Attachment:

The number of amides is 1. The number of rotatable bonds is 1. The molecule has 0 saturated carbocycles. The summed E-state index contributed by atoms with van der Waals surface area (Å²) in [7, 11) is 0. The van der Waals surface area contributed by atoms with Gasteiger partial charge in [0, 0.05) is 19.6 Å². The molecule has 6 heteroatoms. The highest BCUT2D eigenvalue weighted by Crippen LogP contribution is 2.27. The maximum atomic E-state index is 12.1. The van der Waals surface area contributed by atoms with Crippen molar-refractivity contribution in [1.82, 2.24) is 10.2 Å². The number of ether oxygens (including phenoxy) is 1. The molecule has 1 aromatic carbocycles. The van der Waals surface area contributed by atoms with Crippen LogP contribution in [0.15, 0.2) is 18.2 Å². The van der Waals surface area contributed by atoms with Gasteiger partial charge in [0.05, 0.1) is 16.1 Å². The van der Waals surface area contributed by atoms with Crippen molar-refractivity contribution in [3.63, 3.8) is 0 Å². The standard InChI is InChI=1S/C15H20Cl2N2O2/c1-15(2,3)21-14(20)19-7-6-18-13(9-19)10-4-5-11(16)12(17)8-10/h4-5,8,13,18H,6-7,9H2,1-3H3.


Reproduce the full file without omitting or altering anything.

The number of amides is 1. The number of rotatable bonds is 1. The molecule has 0 saturated carbocycles. The summed E-state index contributed by atoms with van der Waals surface area (Å²) in [7, 11) is 0. The van der Waals surface area contributed by atoms with Gasteiger partial charge in [0, 0.05) is 19.6 Å². The molecule has 6 heteroatoms. The highest BCUT2D eigenvalue weighted by Crippen LogP contribution is 2.27. The maximum atomic E-state index is 12.1. The van der Waals surface area contributed by atoms with Crippen molar-refractivity contribution in [1.82, 2.24) is 10.2 Å². The number of ether oxygens (including phenoxy) is 1. The molecule has 1 aromatic carbocycles. The van der Waals surface area contributed by atoms with Crippen LogP contribution in [0.15, 0.2) is 18.2 Å². The van der Waals surface area contributed by atoms with Gasteiger partial charge in [0.05, 0.1) is 16.1 Å². The van der Waals surface area contributed by atoms with Crippen molar-refractivity contribution in [3.63, 3.8) is 0 Å². The standard InChI is InChI=1S/C15H20Cl2N2O2/c1-15(2,3)21-14(20)19-7-6-18-13(9-19)10-4-5-11(16)12(17)8-10/h4-5,8,13,18H,6-7,9H2,1-3H3.